If her groundbreaking collaboration with Cardi B, WAP, in August wasn’t enough good news this year, Megan Thee Stallion also released her first studio album, Good News, with 300 Entertainment on Nov. 20 as well. The star-studded album is filled with the type of confident hot-girl energy that fans at this point in her career expect, with genius samples from classic songs and memorable bars to twerk to.
The Houston hottie this year caught the attention of many with two Billboard Hot 100 singles — “WAP” and “Savage” — covers on Time and Rolling Stone, and oddly enough even the attention of Republican politicians who shamed the rapper for her carefree sex-positivity this summer.
But Megan, whose real name is Megan Pete, also dealt with some pretty bad news in 2020 too. In July, she found herself at the center of a public disagreement-turned-violent with Canadian rapper Tory Lanez, who was accused of shooting Megan in the foot.
But it seems as though the fight with Lanez gave her ammo for her latest album release. In its opening banger, “Shots Fired,” she comes in hot with the same type of vigor that the Notorious B.I.G had in his 1994 song “Who Shot Ya?” which she samples.
“Imagine niggas lyin’ ’bout shootin’ a real bitch / Just to save face for rapper niggas you chill with,” she spits. “Now y’all in cahoots, huh, you a puss in boots / You shot a 5’10” bitch with a .22.”
When Notorious B.I.G dropped his song 26 years ago, merely months following rapper Tupac Shakur’s first run-in with gun violence, audiences and even Tupac himself questioned if the track was a diss. The intentions behind the groundbreaking hit were never completely clarified, although B.I.G collaborator Myrick said that the song had nothing to do with Tupac.
Megan, on the other hand, makes it pretty obvious that her words in “Shots Fired” are intended for the “goofy” Lanez, as she calls him. Although she never outwardly names him in the song, there are certain details that directly line up with allegations brought forward in their lawsuit. Her bars are clear and unapologetic in a manner that keeps listeners hanging onto every last syllable as though we’re sitting in a schoolyard watching her out-rap an elementary bully. She commands attention, addressing the situation in true hot-girl fashion.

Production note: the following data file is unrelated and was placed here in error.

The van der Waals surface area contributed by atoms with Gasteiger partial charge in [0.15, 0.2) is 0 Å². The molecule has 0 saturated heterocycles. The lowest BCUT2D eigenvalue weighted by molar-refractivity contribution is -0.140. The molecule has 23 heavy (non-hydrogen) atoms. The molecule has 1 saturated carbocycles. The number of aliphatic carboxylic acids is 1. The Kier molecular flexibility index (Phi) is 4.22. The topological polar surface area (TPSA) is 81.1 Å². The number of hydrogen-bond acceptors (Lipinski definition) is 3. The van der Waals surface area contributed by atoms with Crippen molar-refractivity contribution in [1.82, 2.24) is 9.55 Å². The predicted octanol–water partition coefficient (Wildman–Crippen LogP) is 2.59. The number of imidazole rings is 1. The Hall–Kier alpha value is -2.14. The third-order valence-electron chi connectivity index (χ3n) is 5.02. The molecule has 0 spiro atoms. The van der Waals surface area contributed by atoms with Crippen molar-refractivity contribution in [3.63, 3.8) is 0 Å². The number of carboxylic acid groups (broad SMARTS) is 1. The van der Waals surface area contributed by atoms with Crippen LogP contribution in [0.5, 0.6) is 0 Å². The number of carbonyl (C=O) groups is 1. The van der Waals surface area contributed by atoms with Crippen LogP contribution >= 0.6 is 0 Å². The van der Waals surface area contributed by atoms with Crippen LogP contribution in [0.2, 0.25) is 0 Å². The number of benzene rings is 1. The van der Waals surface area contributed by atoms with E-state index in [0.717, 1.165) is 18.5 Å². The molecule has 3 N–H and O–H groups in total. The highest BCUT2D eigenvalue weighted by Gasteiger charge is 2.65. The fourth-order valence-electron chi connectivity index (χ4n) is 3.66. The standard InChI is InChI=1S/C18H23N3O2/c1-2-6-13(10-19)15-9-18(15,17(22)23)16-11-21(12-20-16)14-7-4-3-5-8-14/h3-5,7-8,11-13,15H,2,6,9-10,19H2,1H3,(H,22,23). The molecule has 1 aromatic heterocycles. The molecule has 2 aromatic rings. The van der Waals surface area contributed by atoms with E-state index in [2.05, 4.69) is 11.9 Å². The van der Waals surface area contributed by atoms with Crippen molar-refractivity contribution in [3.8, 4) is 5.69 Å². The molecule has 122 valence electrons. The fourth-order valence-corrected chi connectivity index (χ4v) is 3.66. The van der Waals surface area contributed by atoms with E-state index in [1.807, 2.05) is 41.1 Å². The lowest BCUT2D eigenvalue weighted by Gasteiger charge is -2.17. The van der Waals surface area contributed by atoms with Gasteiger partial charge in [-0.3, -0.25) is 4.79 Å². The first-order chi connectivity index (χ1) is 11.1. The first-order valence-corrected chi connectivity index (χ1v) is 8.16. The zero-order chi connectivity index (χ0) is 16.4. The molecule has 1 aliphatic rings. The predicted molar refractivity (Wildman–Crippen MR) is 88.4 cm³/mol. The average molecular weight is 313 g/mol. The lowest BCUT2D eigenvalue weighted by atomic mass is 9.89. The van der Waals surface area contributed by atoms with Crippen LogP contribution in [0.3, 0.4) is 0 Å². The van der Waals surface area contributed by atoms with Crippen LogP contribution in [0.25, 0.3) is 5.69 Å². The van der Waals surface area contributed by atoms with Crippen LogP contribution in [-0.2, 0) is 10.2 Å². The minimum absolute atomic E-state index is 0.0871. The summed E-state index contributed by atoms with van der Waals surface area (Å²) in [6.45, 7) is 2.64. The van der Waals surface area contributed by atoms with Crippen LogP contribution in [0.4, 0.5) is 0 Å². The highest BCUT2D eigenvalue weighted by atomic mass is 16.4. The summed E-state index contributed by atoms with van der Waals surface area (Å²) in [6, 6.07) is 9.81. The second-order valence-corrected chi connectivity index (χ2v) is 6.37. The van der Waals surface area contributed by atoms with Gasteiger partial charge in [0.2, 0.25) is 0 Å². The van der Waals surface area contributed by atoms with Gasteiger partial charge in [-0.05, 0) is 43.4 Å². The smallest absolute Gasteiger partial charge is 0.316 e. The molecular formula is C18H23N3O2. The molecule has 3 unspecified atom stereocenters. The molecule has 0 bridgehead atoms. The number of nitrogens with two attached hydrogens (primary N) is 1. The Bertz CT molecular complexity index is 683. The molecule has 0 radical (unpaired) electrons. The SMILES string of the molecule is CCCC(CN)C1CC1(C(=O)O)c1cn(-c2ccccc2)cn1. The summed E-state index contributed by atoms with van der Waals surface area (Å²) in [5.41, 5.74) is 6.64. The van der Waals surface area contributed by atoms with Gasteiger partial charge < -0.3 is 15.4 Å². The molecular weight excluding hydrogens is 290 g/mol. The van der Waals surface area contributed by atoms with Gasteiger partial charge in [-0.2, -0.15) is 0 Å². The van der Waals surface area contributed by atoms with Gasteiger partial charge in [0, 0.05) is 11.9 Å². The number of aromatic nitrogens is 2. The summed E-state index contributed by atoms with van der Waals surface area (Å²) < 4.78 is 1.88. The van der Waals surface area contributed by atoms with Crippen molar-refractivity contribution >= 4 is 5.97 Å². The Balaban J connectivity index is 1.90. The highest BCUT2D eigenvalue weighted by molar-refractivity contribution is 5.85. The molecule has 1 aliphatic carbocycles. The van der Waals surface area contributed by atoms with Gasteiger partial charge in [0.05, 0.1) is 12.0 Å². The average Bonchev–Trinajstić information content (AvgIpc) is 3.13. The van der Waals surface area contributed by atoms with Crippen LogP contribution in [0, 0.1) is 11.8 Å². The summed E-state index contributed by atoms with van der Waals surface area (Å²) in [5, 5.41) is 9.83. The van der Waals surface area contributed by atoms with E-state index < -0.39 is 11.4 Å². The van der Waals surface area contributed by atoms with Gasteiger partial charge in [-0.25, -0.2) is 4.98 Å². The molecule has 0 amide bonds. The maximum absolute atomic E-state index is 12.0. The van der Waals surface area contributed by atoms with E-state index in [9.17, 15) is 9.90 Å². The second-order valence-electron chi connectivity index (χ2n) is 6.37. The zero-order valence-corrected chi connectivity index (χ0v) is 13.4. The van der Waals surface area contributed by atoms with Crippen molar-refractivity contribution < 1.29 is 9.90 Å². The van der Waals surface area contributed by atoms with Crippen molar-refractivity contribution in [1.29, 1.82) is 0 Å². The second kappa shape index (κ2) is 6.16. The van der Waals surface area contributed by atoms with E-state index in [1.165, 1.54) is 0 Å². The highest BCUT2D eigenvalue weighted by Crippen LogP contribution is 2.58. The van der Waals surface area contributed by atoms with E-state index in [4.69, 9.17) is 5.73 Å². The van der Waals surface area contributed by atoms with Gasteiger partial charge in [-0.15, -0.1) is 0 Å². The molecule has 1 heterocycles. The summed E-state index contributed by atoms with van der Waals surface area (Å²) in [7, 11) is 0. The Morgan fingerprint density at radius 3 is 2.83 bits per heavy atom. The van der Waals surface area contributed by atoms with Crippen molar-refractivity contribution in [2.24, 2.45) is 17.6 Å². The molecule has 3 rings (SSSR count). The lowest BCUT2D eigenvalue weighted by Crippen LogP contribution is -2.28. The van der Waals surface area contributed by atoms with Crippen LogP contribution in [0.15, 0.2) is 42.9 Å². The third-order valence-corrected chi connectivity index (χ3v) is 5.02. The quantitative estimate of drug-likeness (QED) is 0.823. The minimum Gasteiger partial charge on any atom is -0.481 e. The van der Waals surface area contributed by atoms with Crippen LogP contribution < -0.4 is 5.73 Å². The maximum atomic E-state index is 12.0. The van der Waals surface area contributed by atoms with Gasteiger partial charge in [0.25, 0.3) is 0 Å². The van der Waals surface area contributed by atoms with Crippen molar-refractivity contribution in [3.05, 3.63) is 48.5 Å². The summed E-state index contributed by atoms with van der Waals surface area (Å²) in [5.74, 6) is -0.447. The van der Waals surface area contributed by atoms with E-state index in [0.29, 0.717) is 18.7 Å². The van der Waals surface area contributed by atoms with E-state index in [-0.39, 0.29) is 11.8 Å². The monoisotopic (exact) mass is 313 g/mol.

Immediately following her strong introduction, Megan then moves on to deliver upbeat and confident twerk tracks about sex and finessing men that audiences love (and hate) her for. Skillful samples are her trade on Good News, and while I don’t particularly understand the tie that they have to her news media album theme, each sample gets listeners up and moving regardless.
In songs like “Work That,” she exists within classic Stallion territory: plenty of signature tongue-out “Ahh” sounds, dirty South references, and descriptive details of her moves in bed, all to the sped-up beat of Juvenile’s 2006 hit song, “Rodeo.” In “Sugar Baby,” which samples Webbie’s 2005 song “Bad Bitch,” Megan’s raw talent in lyrical humor is at the forefront with lines like, “invest in this pussy, boy, support Black business” within the very first verse.
The standout track, “Body,” proved to be the “Simon Says” of this album — better yet, known as the track capable of moving anyone to twerk at any point of the night. The body-ody-ody-positive anthem describes her loving relationship with her curves and was only made better with a surprise music video released Friday. In it, you’ll find sexy cameos from celebrities like Taraji P. Henson, Blacc Chyna, and Jordyn Woods.
I’d argue, though, that her consistent booty-popping mantra has made listeners more critical of when she veers off and tries anything new. At the first listen, “Don’t Rock Me to Sleep” sounds severely out of place. Her attempt at pop gives off the groovy feel of her successful feature with Phony Ppl in “Fkn Around,” but this time she’s doing the singing herself. Lyrically, “Don’t Rock Me to Sleep” isn’t the most innovative with its repetitive monotone chorus. While it’s clear that Megan isn’t a singer, her attempt at venturing into a new lane musically is refreshing and inspiring to see.
She reminds listeners to remember her three-dimensional personality in “Outside,” when she talks about the different moods that make her who she is. “It’s only me and you, but I got many personalities / Sometimes I like to shop, sometimes I like to bop / Sometimes I like it from the back, sometimes I be on top,” she raps.
So although Good News doesn’t move any of her already-existing and stated conversations forward, it doesn’t really have to and I’m okay with that. I see the album as a rally of support from features like Beyoncé, 2 Chainz, Big Sean, Young Thug, City Girls, DaDaby, SZA, and more to celebrate Meg’s absolutely stellar year and tell her that we’re proud of her.
In 2020, Megan showed us that she can do anything, from writing Op-Eds about social justice in the New York Times to organizing college scholarships for young women. Good News is the fruit of this year’s trials and triumphs worth celebrating.